Moving Toward Suffering During Advent: From Indulgence for Others to Awareness of Others

Advent Candles
Last week I wrote about moving toward suffering during the season of Advent because God moves toward us in order to suffer alongside us and to redeem us. It’s especially tempting to mistake our commercialized version of Christmas with actually moving toward the suffering of others. It’s far too easy to buy someone a gift that isn’t necessarily needed instead of something far more personal, transforming, and costly.

We may make someone feel good with a gift—at least for a little while. Indulging in a friend’s or relative’s desires feels really great. We’ve gotten them just what they think they want. Perhaps we meet a real material need that a person has. However, we shouldn’t confuse meeting a material need with actually being present and involved in someone’s suffering.

There’s nothing wrong with giving gifts, but I personally find it far too tempting to think that my obligation to others during the holiday season ends when I’ve given a gift that represents a significant enough financial outlay and meets some kind of need for the other person. I think we all know deep down that spending money on someone is often far easier than actually being present and bearing that person’s burdens.

Rather than using financial generosity or gift giving as an excuse for disengaging with others during the season of Advent, I’ve been asking how I can actively meet with people in their suffering. It often involves giving up chunks of time or serving others in ways that are difficult for me. I’ll be honest, there have been moments in the past week when I felt like I couldn’t handle meeting someone’s need. Bearing someone else’s burdens feels like a potential black hole that could consume far more than I’m willing to offer or at least feel able to offer.

When we move toward someone’s suffering, we open ourselves up to situations that are beyond our control, and we won’t be able to limit what exactly another person will need.

That isn’t to say that gifts or money are insignificant. There have been seasons when friends dropped off meals for us that really saved us. We’ve done the same for others. However, gifts or meals or other physical objects are no substitute for the moments when someone needs us to bear burdens by his/her side.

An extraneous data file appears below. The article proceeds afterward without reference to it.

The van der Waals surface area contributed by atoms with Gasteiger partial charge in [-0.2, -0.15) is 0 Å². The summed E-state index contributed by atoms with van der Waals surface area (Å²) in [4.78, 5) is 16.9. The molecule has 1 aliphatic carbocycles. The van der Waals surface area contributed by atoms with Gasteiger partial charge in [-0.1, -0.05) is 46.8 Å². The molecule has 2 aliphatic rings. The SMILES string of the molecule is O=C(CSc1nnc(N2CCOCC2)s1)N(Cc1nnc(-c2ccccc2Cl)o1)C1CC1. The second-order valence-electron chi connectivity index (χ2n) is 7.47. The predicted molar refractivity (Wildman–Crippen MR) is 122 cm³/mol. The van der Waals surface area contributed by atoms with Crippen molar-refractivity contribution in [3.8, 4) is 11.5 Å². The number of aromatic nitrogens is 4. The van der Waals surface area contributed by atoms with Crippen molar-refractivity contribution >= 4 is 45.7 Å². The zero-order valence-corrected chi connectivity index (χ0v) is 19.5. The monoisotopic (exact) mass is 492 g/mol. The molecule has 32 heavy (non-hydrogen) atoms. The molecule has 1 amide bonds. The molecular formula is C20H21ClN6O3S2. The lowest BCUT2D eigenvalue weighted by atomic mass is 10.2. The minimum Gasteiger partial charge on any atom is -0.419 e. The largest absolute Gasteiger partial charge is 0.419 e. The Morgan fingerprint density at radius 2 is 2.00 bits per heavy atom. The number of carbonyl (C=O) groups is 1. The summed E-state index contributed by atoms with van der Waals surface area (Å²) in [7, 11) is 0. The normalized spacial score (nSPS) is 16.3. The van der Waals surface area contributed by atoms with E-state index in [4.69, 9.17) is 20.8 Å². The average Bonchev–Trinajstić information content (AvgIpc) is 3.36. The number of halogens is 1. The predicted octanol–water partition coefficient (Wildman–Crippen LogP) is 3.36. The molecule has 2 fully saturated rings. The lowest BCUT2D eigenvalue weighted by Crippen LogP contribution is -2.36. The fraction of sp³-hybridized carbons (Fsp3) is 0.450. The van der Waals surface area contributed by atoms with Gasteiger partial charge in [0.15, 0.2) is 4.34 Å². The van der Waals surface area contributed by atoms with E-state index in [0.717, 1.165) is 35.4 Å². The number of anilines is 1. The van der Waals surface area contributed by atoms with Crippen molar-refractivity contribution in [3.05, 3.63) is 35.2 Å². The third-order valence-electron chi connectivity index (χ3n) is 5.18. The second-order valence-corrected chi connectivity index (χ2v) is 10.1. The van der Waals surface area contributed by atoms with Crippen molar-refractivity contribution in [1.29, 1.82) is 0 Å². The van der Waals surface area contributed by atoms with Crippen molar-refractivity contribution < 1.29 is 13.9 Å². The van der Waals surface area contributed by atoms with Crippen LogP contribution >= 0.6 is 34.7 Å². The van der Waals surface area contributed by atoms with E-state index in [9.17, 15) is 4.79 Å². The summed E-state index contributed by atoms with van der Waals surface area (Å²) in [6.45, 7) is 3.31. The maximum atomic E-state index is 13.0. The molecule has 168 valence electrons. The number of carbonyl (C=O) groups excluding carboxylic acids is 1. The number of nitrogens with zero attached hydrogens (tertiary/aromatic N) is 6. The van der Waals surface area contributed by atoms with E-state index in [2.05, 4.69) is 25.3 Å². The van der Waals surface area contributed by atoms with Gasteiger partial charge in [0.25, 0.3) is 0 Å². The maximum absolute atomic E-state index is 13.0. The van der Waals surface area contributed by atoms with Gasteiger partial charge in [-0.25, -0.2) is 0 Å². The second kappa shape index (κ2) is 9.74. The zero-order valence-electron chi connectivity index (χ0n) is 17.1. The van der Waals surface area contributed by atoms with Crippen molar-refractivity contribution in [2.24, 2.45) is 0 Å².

For this advent season, I’ve been asking myself whether I’m aware of the suffering around me. Am I seeing the people who are in need? Am I willing to be physically present along their sides in order to support them when they need the most help? Are there times I can move beyond a meal or a financial gift?

I’m still buying gifts for friends and family. However, I’m trying to move beyond what I’m getting for people in order to ask whether I’m actually “for” these people. Am I willing to truly see them, to see their needs, and to make sacrifices in order to be present alongside them with their suffering?

For all of my hesitation and substitutes for being present alongside those who are suffering, I have a suspicion that I won’t be the only one alongside those who are suffering. In fact, if you’re wondering where you can find Jesus during the season of Advent or if you’re struggling to experience Jesus, there’s a very good chance you can find him. Try spending some time alongside those who are suffering, broken-hearted, and struggling.

If you’re looking for Jesus during Advent, he’s with those who are suffering.

Are We Moving Toward Suffering During Advent?

Advent Candles

If I have made one big mistake as a Christian, it’s been wanting to help people from a distance rather than drawing near to them. You know, pretty much the opposite of what Jesus did.

For instance, the author of Hebrews called Jesus a high priest, which made him a mediator between God and humanity. A high priest is supposed to be among the people—all up in their business, so to speak. Despite being so close to us in the midst of our flaws and weaknesses, words like “merciful” and “empathize” are used when discussing the ministry of Jesus. Have a look: